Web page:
Chapter 8 of Theology of Money is a tentative attempt by Goodchild to construct his alternative to the current hegemony of money.
Goodchild begins with a note of caution. The construction and planning of institutions is not something that comes easily to philosophers. While Marx spent much time critiquing the system of capitalism, he spent scant time writing about how his communism society would look like, other than a few fragmentary notes. Philosophers tend towards high levels of abstraction necessary to their craft, that often makes it impossible for them to imagine concrete change. Yet at the same time, certain philosophers have certainly had a major influence upon our economic life, and often a negative one. But this should not prevent us There are, of course, myriad extant proposals about how to change the current capitalist system, but none begin with the critique embodied in the theology of money. Goodchild proposes to sketch a system that begins with his own critique of the credit-money system. Doubtless, this is again a quite complex chapter, so please forgive the length of this description.
Interrupting the relentless slew of Goodchild’s apodictic statements, this chapter reads as an unexpected interlude, shifting to less direct metaphorical evocation. It is certainly the least cohesive chapter, an odd construction. A “summary” of this chapter, it seems to me, would fail to address its key implications, which are allusive rather than overt. So rather than summarize, I will attempt to draw out certain allusions in relation to the book’s larger themes. Many puzzling and questionable aspects of this chapter will go unremarked, since to focus on shortcomings and oddities here would displace the effort to grasp what is of greatest value.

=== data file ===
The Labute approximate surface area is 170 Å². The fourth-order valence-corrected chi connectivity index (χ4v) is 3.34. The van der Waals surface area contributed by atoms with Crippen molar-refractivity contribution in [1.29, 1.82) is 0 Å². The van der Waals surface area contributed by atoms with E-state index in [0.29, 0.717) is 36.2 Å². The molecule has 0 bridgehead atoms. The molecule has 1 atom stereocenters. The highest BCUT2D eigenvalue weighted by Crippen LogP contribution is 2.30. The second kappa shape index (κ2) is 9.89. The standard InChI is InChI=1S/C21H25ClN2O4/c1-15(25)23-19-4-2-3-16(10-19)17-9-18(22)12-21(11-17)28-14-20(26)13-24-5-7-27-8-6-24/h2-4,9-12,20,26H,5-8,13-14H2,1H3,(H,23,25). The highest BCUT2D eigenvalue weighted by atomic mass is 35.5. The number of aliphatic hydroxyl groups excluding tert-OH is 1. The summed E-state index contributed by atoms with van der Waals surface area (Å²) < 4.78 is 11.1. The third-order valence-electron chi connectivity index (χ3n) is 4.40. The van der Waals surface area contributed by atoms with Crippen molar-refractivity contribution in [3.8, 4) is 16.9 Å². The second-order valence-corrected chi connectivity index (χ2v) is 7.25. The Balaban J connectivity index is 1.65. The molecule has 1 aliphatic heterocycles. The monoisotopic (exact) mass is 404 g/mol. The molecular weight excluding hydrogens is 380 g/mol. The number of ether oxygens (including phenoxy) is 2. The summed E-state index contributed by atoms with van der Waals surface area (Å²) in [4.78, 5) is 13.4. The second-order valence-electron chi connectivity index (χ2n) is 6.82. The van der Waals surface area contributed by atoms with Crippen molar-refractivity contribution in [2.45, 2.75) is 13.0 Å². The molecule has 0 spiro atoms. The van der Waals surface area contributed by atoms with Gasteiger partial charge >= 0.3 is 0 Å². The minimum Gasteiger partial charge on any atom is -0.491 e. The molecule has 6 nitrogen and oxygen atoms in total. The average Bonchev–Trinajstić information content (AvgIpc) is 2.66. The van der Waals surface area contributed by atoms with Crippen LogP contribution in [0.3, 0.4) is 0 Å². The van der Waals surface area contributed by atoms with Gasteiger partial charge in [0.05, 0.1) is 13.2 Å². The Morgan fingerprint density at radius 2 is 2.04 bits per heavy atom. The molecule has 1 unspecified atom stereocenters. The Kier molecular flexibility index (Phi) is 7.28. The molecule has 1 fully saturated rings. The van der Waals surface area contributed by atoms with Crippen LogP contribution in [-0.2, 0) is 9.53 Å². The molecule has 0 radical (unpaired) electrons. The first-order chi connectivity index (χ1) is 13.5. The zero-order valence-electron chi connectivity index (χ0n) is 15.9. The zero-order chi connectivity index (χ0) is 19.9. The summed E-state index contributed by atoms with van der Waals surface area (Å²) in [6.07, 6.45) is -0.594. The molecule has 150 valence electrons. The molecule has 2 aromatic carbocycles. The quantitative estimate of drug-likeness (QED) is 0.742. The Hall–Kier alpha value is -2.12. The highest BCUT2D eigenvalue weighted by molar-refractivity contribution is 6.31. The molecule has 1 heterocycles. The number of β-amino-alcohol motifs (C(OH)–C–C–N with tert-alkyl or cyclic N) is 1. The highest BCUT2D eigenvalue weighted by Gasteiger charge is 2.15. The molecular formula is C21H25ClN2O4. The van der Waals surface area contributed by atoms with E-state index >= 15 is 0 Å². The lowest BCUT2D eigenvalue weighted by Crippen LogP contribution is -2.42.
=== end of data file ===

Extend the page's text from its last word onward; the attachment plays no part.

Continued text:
The “-lude” in interlude has to do with play. Here Goodchild plays with literary implications of Shakespeare’s The Merchant of Venice in relation to other legendary “association[s] between money and blood.” He commences with a story of the Franciscan reformer Francis of Paola, who refused a bag of gold offered him by King Ferdinand I because it was the “price of the blood of the king’s subjects” (225). When Francis broke one of the gold pieces to demonstrate his point, several drops of blood fell from the broken coin. Next evoked is Judas Iscariot of the Gospel of Matthew, where John Ruskin’s defense of Judas is cited: “He was horror-struck when he found that Christ would be killed; threw his money away instantly, and hanged himself.” Ruskin asks, how many of our present money-seekers would have the grace to hang themselves? Continue reading “Theology of Money – 7. The Price of Credit”